TRIKES FOR TYKES

TRIKES FOR TYKES

GEORGIA KNIGHTS HELP SPECIAL-NEEDS STUDENTS TAKE A BREAK

Trikes for Tykes
Knights of Columbus Council 15238 in Dawsonville, Ga., is feted by the local board of education for their charitable contributions to the Dawson County Schools Department of Exceptional Children.

Assisting persons with developmental disabilities has long been a priority of the Knights of Columbus. Blessed Mother Mary Council 15238 in Dawsonville, Ga., has been raising funds for the benefit of children with autism for several years, and recently began co-sponsoring the Dawson County Spring Games, an athletic competition for children with disabilities.

Still, the Knights wished to do more.

A council member who is a special education teacher proposed an idea. Community relations director Joe Hirsch made a few calls, and a plan was launched. At the beginning of 2018, the council set a goal of raising $10,000 to provide sensory rooms and recreational equipment for students served by the Dawson County Schools Exceptional Children Department.

They nailed that target and surpassed it. After furnishing trampolines, swings, bouncy seats, weighted vests, and other such items for sensory rooms at five county schools, the council presented school officials with yet another gift: tricycles specially built for those with special needs who require sensory breaks.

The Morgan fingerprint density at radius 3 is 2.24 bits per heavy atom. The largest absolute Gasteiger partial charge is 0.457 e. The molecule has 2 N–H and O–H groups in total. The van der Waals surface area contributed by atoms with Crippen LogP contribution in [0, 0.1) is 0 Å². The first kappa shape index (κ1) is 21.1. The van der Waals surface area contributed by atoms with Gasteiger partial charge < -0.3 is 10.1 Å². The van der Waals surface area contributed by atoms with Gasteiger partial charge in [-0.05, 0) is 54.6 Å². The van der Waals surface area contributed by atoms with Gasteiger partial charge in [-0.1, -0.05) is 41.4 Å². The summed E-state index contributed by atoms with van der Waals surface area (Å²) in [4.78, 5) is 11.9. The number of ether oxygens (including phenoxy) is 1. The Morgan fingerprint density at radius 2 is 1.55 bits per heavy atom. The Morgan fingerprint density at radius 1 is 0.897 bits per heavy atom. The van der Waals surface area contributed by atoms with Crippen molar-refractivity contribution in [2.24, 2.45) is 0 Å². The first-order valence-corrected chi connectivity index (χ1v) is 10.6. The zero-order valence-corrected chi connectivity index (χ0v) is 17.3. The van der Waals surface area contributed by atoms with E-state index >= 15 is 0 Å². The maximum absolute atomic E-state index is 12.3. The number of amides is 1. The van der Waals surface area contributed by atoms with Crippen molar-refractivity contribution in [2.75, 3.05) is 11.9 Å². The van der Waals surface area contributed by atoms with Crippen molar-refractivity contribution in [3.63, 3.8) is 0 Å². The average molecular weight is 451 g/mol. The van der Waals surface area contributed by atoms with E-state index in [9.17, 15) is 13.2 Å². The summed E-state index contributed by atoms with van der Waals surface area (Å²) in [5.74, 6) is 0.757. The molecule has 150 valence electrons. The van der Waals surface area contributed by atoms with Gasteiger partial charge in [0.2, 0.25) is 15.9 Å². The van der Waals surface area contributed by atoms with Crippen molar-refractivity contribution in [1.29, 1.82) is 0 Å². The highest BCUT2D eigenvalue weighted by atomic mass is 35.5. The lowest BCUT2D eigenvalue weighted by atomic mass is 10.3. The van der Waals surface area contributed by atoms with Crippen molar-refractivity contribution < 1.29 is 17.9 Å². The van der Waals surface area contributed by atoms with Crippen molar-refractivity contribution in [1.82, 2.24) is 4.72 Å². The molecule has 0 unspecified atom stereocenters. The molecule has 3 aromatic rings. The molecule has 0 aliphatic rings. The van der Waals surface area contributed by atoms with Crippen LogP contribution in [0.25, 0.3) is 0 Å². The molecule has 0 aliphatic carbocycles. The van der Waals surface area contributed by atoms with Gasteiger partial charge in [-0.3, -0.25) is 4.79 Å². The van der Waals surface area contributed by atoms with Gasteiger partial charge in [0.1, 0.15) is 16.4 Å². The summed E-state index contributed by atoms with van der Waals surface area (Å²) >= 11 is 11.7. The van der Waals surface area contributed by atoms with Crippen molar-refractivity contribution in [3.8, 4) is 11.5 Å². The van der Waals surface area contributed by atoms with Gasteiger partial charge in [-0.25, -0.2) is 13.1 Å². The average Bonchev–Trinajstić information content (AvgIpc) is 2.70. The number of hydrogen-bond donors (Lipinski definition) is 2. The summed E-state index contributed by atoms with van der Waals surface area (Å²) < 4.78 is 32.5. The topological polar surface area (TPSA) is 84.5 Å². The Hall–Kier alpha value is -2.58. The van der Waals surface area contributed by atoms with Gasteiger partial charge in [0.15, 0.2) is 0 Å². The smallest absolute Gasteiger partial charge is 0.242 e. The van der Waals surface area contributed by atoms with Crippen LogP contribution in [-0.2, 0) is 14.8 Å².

The colorful trikes are equipped with hand cranks, rotating seats, seat belts, and the means to strap a child in from the head down for safety. They are especially helpful for students with certain muscular or neurological disorders who are unable to use other sensory equipment.

Special needs students often require particular sensory input in order to help them settle down and focus. Sensory rooms provide therapeutic space and equipment for this purpose.

Most children need some kind of physical activity at intervals throughout the day in order to function best. Some special-needs children can’t participate in the same activities and yet still require some kind of active stimuli suited to them.

“Kids need sensory breaks,” Hershel Bennett, head of the Exceptional Children department, told the Dawson County News. “They have a ‘sensory diet’ to help them get through the day. … If you think about kids on the playground, every kid gets to be on a swing. It’s on every playground – merry-go-rounds, swings, movement things. Well, a lot of our kids can’t do that. They don’t get that sensory break during the day.”

With the Knights’ latest donation of tricycles, exceptional kids who need a break can simply “go down to the gym and do a couple laps, then come back,” Bennett said.

Deputy Grand Knight Thomas Gillespie gave much of the credit for the success of the fundraiser to the local Kroger supermarket, where for several weekends Knights and special-education teachers distributed brochures to shoppers encouraging contributions to the worthy cause.

“We’re just glad to be involved,” Gillespie said. “It’s been a wonderful, wonderful opportunity for all of us.”

KOFC.org

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